1. Clear distinctions between “doing math” and “doing school” for both students and teachers.

One of the effects of ability grouping is that, despite its name, students are placed according to their prior school achievement, not by their potential to learn. In this way, schooling savvy is conflated with mathematical competence. If students know how to turn in homework and study for tests, they will likely be placed in a higher track than equally capable students who have not mastered these school learning practices.

Within two very distinct school contexts, both the Phoenix Park and Railside mathematics teachers worked to make practices of schooling transparent to their students. Phoenix Park and Railside themselves afforded different kinds of teaching and learning, and therefore placed different demands on students’ schooling know-how.

Phoenix Park School, a comprehensive public school with no entry requirements or special charter, had about 600 students. Many of the departments used project-based curricula. The school’s progressive philosophy aimed to develop students’ independence. In contrast, Railside High School was a more traditionally configured comprehensive public school of 1500 students. The subject departments varied widely in their approaches to curriculum and instruction. Within the school, the math department was seen as a leader for many school-wide reforms, such as the shift to block scheduling and the creation of a peer-tutoring clinic. The two schools brought different resources and challenges to addressing heterogeneity.

Focusing on Student Thinking at Phoenix Park.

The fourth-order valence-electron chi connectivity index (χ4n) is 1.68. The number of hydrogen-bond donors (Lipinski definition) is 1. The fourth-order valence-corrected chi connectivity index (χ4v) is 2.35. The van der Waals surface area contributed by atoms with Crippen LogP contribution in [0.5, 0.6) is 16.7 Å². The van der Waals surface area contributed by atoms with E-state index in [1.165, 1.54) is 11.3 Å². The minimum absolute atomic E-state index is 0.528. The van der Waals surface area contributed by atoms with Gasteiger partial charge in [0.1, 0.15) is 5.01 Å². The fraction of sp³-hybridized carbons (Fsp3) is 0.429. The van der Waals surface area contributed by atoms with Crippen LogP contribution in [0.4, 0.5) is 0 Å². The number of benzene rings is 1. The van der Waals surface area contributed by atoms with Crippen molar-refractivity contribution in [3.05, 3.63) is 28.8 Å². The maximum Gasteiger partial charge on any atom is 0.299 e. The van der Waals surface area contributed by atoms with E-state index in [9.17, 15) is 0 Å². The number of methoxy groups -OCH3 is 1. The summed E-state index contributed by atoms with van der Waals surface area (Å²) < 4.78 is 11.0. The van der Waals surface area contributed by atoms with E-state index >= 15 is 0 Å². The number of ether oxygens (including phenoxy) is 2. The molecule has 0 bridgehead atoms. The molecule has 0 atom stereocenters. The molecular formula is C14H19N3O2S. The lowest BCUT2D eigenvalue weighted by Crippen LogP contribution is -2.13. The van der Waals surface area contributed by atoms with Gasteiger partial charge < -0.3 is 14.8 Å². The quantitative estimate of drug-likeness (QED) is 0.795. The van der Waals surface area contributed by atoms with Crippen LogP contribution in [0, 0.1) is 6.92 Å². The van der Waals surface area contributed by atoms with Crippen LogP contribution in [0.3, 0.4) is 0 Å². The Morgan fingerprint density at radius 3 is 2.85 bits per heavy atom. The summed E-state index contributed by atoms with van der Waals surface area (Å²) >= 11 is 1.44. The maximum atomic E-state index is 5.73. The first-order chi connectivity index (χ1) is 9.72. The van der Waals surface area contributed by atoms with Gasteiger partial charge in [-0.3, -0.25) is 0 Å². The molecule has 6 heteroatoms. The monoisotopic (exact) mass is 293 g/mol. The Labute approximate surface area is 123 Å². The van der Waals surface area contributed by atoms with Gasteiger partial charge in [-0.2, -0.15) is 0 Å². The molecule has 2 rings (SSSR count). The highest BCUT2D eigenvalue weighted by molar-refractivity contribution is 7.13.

At Phoenix Park, the classrooms were minimally structured, with students electing to work independently or in groups, often socializing in between their pursuit of solutions to their open ended projects. This complemented the larger school goals of fostering students’ independence. Within this open setting, however, the teachers valued particular learning practices and made these standards clear to their students. For example, their teaching approach relied on students explaining their reasoning, thus teachers would frequently prompt students to do so. They paid particular attention to reluctant students, regarding students’ difficulties in communicating their thinking or interpreting their answers not as resistance but instead as a gap in the students’ understanding about classroom expectations. In addition, in their progressive setting, the teachers had the liberty to emphasize learning through assessments, commenting on the quality of student work without assigning it particular grades. This allowed both teachers and students to focus on individual students’ learning over their ranked school performance.

Teaching All Students How to Learn at Railside.
In the more traditional comprehensive high school setting of Railside, the math teachers conducted their classes in a more structured fashion. Although the curriculum was open-ended, the students were expected to work while in class, usually in small student groups. The teachers had received extensive training in a teaching method called Complex Instruction that allowed them to use groupwork as a vehicle for challenging students’ assumptions about who was smart at math. They aimed to broaden students’ notions of what it meant to be good at math, thereby generating greater student participation and success in the subject.